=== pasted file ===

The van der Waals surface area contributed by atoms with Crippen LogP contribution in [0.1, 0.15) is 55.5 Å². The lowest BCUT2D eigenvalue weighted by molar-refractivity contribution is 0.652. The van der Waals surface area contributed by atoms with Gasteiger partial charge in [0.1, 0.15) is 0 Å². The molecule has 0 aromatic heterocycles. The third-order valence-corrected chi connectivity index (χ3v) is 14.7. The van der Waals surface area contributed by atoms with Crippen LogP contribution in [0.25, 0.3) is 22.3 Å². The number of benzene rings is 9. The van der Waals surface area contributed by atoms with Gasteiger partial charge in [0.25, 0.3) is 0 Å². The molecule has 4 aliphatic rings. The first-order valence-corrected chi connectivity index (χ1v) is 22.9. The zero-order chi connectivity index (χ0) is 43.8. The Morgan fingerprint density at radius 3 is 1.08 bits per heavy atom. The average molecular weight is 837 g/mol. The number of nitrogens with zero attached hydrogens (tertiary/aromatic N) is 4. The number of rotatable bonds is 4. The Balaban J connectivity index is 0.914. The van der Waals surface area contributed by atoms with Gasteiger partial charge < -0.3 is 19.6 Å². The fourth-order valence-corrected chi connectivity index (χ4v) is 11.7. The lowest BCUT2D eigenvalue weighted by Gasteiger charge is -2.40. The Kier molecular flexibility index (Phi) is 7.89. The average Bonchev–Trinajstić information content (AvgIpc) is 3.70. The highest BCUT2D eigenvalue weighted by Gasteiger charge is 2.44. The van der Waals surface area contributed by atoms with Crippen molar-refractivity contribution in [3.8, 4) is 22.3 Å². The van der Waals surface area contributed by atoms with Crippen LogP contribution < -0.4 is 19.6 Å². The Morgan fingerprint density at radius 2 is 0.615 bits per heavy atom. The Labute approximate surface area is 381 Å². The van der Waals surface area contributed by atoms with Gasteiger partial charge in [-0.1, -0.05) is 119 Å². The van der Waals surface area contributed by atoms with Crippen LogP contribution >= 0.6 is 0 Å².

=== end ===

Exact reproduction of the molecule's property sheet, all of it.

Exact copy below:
The van der Waals surface area contributed by atoms with Crippen LogP contribution in [0.1, 0.15) is 55.5 Å². The lowest BCUT2D eigenvalue weighted by molar-refractivity contribution is 0.652. The van der Waals surface area contributed by atoms with Gasteiger partial charge in [0.1, 0.15) is 0 Å². The molecule has 0 aromatic heterocycles. The third-order valence-corrected chi connectivity index (χ3v) is 14.7. The van der Waals surface area contributed by atoms with Crippen LogP contribution in [0.25, 0.3) is 22.3 Å². The number of benzene rings is 9. The van der Waals surface area contributed by atoms with Gasteiger partial charge in [0.25, 0.3) is 0 Å². The molecule has 4 aliphatic rings. The first-order valence-corrected chi connectivity index (χ1v) is 22.9. The zero-order chi connectivity index (χ0) is 43.8. The Morgan fingerprint density at radius 3 is 1.08 bits per heavy atom. The average molecular weight is 837 g/mol. The number of nitrogens with zero attached hydrogens (tertiary/aromatic N) is 4. The number of rotatable bonds is 4. The Balaban J connectivity index is 0.914. The van der Waals surface area contributed by atoms with Gasteiger partial charge < -0.3 is 19.6 Å². The fourth-order valence-corrected chi connectivity index (χ4v) is 11.7. The lowest BCUT2D eigenvalue weighted by Gasteiger charge is -2.40. The Kier molecular flexibility index (Phi) is 7.89. The average Bonchev–Trinajstić information content (AvgIpc) is 3.70. The highest BCUT2D eigenvalue weighted by Gasteiger charge is 2.44. The van der Waals surface area contributed by atoms with Crippen molar-refractivity contribution in [3.8, 4) is 22.3 Å². The van der Waals surface area contributed by atoms with Crippen LogP contribution < -0.4 is 19.6 Å². The Morgan fingerprint density at radius 2 is 0.615 bits per heavy atom. The Labute approximate surface area is 381 Å². The van der Waals surface area contributed by atoms with Gasteiger partial charge in [-0.1, -0.05) is 119 Å². The van der Waals surface area contributed by atoms with Crippen LogP contribution >= 0.6 is 0 Å².